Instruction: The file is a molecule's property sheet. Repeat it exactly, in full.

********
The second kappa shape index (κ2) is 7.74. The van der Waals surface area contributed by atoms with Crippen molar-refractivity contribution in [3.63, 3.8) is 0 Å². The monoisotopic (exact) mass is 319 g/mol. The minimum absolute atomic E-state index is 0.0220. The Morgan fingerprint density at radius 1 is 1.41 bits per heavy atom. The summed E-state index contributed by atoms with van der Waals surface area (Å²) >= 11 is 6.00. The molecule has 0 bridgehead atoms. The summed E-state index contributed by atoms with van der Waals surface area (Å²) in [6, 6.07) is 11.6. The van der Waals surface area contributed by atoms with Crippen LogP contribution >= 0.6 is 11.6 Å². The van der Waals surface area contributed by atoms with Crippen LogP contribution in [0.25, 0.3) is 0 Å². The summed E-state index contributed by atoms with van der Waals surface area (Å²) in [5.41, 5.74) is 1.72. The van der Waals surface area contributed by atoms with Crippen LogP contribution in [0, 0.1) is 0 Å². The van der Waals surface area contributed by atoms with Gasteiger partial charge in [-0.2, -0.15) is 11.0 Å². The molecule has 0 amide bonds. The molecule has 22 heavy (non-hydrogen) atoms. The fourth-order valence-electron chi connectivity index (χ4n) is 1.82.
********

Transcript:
The second kappa shape index (κ2) is 7.74. The van der Waals surface area contributed by atoms with Crippen molar-refractivity contribution in [3.63, 3.8) is 0 Å². The monoisotopic (exact) mass is 319 g/mol. The minimum absolute atomic E-state index is 0.0220. The Morgan fingerprint density at radius 1 is 1.41 bits per heavy atom. The summed E-state index contributed by atoms with van der Waals surface area (Å²) >= 11 is 6.00. The molecule has 0 bridgehead atoms. The summed E-state index contributed by atoms with van der Waals surface area (Å²) in [6, 6.07) is 11.6. The van der Waals surface area contributed by atoms with Crippen LogP contribution >= 0.6 is 11.6 Å². The van der Waals surface area contributed by atoms with Crippen LogP contribution in [0.25, 0.3) is 0 Å². The summed E-state index contributed by atoms with van der Waals surface area (Å²) in [5.41, 5.74) is 1.72. The van der Waals surface area contributed by atoms with Crippen LogP contribution in [0, 0.1) is 0 Å². The van der Waals surface area contributed by atoms with Gasteiger partial charge in [-0.2, -0.15) is 11.0 Å². The molecule has 0 amide bonds. The molecule has 22 heavy (non-hydrogen) atoms. The fourth-order valence-electron chi connectivity index (χ4n) is 1.82.